Sometime, the answer is obvious. Like during state wide watering restrictions, when you learn that your neighbor is secretly watering her lawn every night anyway. Or when your teenaged son suddenly has a new iPhone, and a nice policeman is at the door. These are what is commonly known as no-brainers, where the options are only limited by the determination of your conscience.

In situations where the heart overrules the mind, common sense is out the window. This is the situation in which we now find ourselves. We can rationalize the easy way out, and competently convince the experts of the validity of our choices. Suddenly, price is no object, as we continue to agree to every test that is suggested, every possible medication that could at least buy us some quality time until we can man up and remove our emotions from the equation.

Peter is our much loved fourteen year old border collie. He still loves his twice daily walks, and will still chase his frisbee every time it is tossed for him. But this past weekend, he started to exhibit obvious signs of pain. For a dog that normally sleeps 18 out of 24 hours, his agitated panting and constant pacing was worrisome. We already knew that he has had slowly worsening arthritis in his back legs. He was prescribed an NSAID to deal with the inflammation a while ago, and until now, that seemed to be sufficient. Out of desperation, we gave him another half pill, which eventually calmed him down enough to lay down. Clearly a vet appointment was needed, to search out any other options for his problem.

We visited Dr Lawrence yesterday afternoon. She gave Pete the once over, then sat down to discuss his case. When we mentioned that his back legs would occasionally cross, tripping him up, she nodded.

“That is due to proprioception, where he is not fully certain as to where his feet are at any given time. This is what happens when the nerve impulses through the spinal cord are impeded by the degeneration of the spine itself due to age. ”

Okay, so what can be done? Her recommendations were to keep him physically active, to retain his ability to keep moving. In order to deal with his pain, a narcotic was added, so he is now on a small doze of morphine as well as his NSAID. He is now sleeping peacefully on the floor at our feet, having had his evening walk, his dinner, and half a dozen Milk Bones.

She warned us that morphine would possibly increase his appetite, but there wouldn’t be any other drawbacks. I sure hope not! He is still a happy, sociable dog that thoroughly enjoys his daily activities, at least he was until last weekend.

Are we doing the right thing? If this new drug helps him remain comfortable, allowing him to enjoy his life like he has done for fourteen years, I think that we’re okay. The next twenty-four to forty-eight hours will tell.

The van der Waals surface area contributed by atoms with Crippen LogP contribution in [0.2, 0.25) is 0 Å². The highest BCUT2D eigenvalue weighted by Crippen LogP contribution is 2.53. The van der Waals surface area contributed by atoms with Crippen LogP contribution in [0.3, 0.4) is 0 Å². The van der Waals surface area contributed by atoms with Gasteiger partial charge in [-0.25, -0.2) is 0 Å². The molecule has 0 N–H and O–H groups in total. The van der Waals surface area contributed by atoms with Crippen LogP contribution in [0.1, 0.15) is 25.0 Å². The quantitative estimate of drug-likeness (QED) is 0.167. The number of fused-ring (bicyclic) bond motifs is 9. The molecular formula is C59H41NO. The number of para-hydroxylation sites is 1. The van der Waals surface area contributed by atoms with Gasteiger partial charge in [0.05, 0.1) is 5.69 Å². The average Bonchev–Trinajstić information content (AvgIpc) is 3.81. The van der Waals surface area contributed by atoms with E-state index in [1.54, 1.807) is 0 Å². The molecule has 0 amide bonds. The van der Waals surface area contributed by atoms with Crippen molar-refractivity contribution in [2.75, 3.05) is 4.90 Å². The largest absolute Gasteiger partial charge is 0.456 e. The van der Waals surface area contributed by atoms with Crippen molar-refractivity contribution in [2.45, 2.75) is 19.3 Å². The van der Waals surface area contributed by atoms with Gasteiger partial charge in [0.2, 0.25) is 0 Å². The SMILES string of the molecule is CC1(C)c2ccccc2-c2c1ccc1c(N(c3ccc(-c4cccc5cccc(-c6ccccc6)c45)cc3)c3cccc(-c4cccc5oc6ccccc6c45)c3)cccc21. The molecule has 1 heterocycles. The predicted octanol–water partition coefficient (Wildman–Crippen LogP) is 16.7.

7 thoughts on “The Right Thing?

  1. I’m so sorry about Peter. I also hope that nature will take it’s course when the time is right for him, and that you don’t have to make the decision to do it yourselves. That would be something so hard to do and wouldn’t wish that on you.


  2. Thanks for the feedback Gail, but honestly nature never wants to step in and take these steps without help. We spent a restless night with his wandering, since apparently the morphine has an incredibly short efficacy. I think that our reticence will be short lived, as watching him struggle can be a motivator in itself!


  3. The attached pic was from Christmas Day last year, when we went to the ocean. His Santa gift was a new ‘squirrel’, his favorite toy. He spent a perfect day at the beach, retrieving his squirrel at every toss. The day was sunny, and a mild 70 degrees. A perfect way to distract ourselves from the blues of being far from loved ones on this day.


  4. He is such a lovely dog! It is so difficult to see our furry family have struggles as the age. I am sure you and Glenn will come to the best decision, albeit a hard one to make undoubtedly! Hugs, Karen & Robert


  5. It’s hard isn’t it? But sometimes nature does let you know when it is absolutely the right time. We spent many months of happy time when Maggie responded so well with her first pain meds…but then…the time came and they weren’t working so well….the decision was made for us. Sending hugs your way!


  6. Thanks much, Bev. I still keep second guessing myself. He hasn’t eaten anything all day. When I got home from my day a few moments ago, and said “Where’s Peter?”, I heard the usual thump thump of his tail. I went over to him, and he gave me a big doggy smile, and thumped his tail again.

    Last night, he didn’t eat his dinner, or his Milk Bones. He did accept a few morsels from our dinner, and cleaned my plate for me as usual.

    I’ll keep you posted……..


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